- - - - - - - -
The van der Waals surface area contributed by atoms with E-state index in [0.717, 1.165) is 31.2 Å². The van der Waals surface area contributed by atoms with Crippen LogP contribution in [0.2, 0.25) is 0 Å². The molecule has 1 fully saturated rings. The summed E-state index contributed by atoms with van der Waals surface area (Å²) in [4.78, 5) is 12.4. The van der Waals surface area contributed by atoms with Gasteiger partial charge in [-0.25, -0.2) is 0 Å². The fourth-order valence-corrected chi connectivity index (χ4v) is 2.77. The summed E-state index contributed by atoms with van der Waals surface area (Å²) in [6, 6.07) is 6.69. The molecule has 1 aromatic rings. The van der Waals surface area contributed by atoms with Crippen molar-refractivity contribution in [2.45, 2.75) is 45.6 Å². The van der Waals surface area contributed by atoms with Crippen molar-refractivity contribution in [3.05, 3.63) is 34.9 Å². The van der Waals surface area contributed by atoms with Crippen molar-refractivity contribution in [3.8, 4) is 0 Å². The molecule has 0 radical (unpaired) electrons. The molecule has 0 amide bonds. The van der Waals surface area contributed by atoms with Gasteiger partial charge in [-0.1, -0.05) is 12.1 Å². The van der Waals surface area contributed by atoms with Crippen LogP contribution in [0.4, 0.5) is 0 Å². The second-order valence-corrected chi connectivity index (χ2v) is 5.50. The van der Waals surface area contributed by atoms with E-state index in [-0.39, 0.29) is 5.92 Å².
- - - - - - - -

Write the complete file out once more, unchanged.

The van der Waals surface area contributed by atoms with E-state index in [0.717, 1.165) is 31.2 Å². The van der Waals surface area contributed by atoms with Crippen LogP contribution in [0.2, 0.25) is 0 Å². The molecule has 1 fully saturated rings. The summed E-state index contributed by atoms with van der Waals surface area (Å²) in [4.78, 5) is 12.4. The van der Waals surface area contributed by atoms with Gasteiger partial charge in [-0.25, -0.2) is 0 Å². The fourth-order valence-corrected chi connectivity index (χ4v) is 2.77. The summed E-state index contributed by atoms with van der Waals surface area (Å²) in [6, 6.07) is 6.69. The molecule has 1 aromatic rings. The van der Waals surface area contributed by atoms with Crippen molar-refractivity contribution in [2.45, 2.75) is 45.6 Å². The van der Waals surface area contributed by atoms with Crippen molar-refractivity contribution in [3.05, 3.63) is 34.9 Å². The van der Waals surface area contributed by atoms with Crippen molar-refractivity contribution in [3.8, 4) is 0 Å². The molecule has 0 radical (unpaired) electrons. The molecule has 0 amide bonds. The van der Waals surface area contributed by atoms with Gasteiger partial charge in [-0.1, -0.05) is 12.1 Å². The van der Waals surface area contributed by atoms with Crippen LogP contribution in [0.4, 0.5) is 0 Å². The second-order valence-corrected chi connectivity index (χ2v) is 5.50. The van der Waals surface area contributed by atoms with E-state index in [-0.39, 0.29) is 5.92 Å².